He noted that the brands with relatively more nicotine were more successful in the market (Exhibit 806). Although he researched ways to increase free nicotine, he does not appear to have ever been sold on the idea.

"Nicotine is absorbed within 7 seconds," he said today. "The difference between instantaneous and a little faster than that is hard to distinguish."

Moreoever, free nicotine gave "a somewhat unsmokeable product – it had harshness, a different character – it did not resemble the normal cigarette that you have on the Canadian market." 

Today's exhibits related to nicotine and compensation:  804805806807808809810811812813814829

Stop 4: Funding Verner Knott to use kids and psychiatric patients as guinea pigs  

Mr. Cohen was a member of the CTMC committee which decided the allocation of medical research funds. As others on the committee had, he received advice from his foreign owners on the merits of grantees.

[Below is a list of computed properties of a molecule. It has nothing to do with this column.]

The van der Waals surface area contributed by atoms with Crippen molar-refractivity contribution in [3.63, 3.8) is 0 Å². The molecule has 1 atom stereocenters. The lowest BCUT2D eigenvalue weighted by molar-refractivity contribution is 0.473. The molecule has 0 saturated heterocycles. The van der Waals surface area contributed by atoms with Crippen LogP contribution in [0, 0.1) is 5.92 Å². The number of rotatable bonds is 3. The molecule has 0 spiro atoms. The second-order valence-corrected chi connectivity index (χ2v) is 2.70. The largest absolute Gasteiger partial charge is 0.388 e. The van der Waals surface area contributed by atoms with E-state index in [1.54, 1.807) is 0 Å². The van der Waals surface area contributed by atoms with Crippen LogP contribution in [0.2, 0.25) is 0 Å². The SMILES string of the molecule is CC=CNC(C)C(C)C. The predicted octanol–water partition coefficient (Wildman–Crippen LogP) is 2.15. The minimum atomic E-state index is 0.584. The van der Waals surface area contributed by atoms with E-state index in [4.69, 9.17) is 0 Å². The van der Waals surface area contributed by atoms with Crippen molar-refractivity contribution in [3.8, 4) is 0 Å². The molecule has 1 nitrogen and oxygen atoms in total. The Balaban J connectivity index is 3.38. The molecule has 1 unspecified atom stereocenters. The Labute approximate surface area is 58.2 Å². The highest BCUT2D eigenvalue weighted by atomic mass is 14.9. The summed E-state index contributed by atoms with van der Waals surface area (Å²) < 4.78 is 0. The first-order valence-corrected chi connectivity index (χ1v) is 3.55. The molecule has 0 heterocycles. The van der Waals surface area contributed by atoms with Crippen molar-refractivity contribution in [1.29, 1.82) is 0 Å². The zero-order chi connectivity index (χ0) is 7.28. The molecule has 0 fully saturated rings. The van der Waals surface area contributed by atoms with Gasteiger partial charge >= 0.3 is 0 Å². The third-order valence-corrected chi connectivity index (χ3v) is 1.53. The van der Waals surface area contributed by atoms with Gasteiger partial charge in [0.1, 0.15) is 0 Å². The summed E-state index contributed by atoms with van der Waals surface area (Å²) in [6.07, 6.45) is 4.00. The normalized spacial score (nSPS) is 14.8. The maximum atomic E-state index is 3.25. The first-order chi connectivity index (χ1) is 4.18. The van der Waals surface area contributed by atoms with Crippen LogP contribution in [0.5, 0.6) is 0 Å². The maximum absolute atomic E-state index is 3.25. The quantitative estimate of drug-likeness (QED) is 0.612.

One grantee who was clearly much in Mr. Cohen's favour was the Ottawa-based neuroelectrophysiologist, Dr. Verner Knott. "He wasn’t anti-smoking, which was a rarity among people in hospitals," said Mr. Cohen today.

Funding for Verner Knott started in 1978 (he was grateful because his grant "came at an invaluable time as we just bought a house") (Exhibit 815).

A review from Rothmans UK headquarters found Dr. Knott "sympathetic to the industry" and favoured his research proposal to measure children's brain waves and follow them over time to see if it was possible to identify who would become smokers and who would not. It also liked his idea to experiment on psychiatric patients to see if smoking helped cope with stress. (Exhbit 816A).